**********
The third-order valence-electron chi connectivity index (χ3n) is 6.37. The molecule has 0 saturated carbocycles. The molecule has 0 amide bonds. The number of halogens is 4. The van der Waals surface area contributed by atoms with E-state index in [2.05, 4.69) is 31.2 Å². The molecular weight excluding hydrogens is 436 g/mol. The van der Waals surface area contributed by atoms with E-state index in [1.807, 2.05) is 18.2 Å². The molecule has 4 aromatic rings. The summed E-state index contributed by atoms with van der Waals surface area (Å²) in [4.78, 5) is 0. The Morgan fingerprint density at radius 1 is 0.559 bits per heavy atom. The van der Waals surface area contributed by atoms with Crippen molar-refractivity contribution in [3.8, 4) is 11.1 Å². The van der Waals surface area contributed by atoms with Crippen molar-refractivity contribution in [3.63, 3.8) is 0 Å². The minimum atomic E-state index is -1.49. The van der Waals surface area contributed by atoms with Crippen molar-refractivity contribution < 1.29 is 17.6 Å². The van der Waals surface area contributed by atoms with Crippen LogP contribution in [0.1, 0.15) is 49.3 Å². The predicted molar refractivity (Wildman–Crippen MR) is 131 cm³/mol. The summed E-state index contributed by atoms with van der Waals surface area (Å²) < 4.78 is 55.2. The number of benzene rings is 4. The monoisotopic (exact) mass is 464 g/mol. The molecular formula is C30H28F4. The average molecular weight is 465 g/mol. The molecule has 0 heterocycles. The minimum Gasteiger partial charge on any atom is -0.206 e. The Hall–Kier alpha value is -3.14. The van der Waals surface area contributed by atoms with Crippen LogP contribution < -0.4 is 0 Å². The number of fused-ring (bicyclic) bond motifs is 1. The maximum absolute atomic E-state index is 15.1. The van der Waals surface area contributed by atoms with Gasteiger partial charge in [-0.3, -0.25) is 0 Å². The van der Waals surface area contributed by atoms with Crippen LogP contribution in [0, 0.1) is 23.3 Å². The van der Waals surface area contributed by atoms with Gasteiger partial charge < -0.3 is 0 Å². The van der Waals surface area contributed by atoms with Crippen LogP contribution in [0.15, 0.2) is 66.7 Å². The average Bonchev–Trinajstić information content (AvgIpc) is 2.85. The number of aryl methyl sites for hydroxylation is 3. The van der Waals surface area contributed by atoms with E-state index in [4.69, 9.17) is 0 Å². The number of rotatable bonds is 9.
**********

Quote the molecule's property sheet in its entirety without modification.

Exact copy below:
The third-order valence-electron chi connectivity index (χ3n) is 6.37. The molecule has 0 saturated carbocycles. The molecule has 0 amide bonds. The number of halogens is 4. The van der Waals surface area contributed by atoms with E-state index in [2.05, 4.69) is 31.2 Å². The molecular weight excluding hydrogens is 436 g/mol. The van der Waals surface area contributed by atoms with E-state index in [1.807, 2.05) is 18.2 Å². The molecule has 4 aromatic rings. The summed E-state index contributed by atoms with van der Waals surface area (Å²) in [4.78, 5) is 0. The Morgan fingerprint density at radius 1 is 0.559 bits per heavy atom. The van der Waals surface area contributed by atoms with Crippen molar-refractivity contribution in [3.8, 4) is 11.1 Å². The van der Waals surface area contributed by atoms with Crippen molar-refractivity contribution in [3.63, 3.8) is 0 Å². The minimum atomic E-state index is -1.49. The van der Waals surface area contributed by atoms with Crippen molar-refractivity contribution < 1.29 is 17.6 Å². The van der Waals surface area contributed by atoms with Crippen LogP contribution in [0.1, 0.15) is 49.3 Å². The predicted molar refractivity (Wildman–Crippen MR) is 131 cm³/mol. The summed E-state index contributed by atoms with van der Waals surface area (Å²) < 4.78 is 55.2. The number of benzene rings is 4. The monoisotopic (exact) mass is 464 g/mol. The molecular formula is C30H28F4. The average molecular weight is 465 g/mol. The molecule has 0 heterocycles. The minimum Gasteiger partial charge on any atom is -0.206 e. The Hall–Kier alpha value is -3.14. The van der Waals surface area contributed by atoms with Crippen LogP contribution < -0.4 is 0 Å². The number of fused-ring (bicyclic) bond motifs is 1. The maximum absolute atomic E-state index is 15.1. The van der Waals surface area contributed by atoms with Gasteiger partial charge in [-0.3, -0.25) is 0 Å². The van der Waals surface area contributed by atoms with Crippen LogP contribution in [0, 0.1) is 23.3 Å². The van der Waals surface area contributed by atoms with Gasteiger partial charge < -0.3 is 0 Å². The van der Waals surface area contributed by atoms with Crippen LogP contribution in [0.15, 0.2) is 66.7 Å². The average Bonchev–Trinajstić information content (AvgIpc) is 2.85. The number of aryl methyl sites for hydroxylation is 3. The van der Waals surface area contributed by atoms with E-state index in [4.69, 9.17) is 0 Å². The number of rotatable bonds is 9.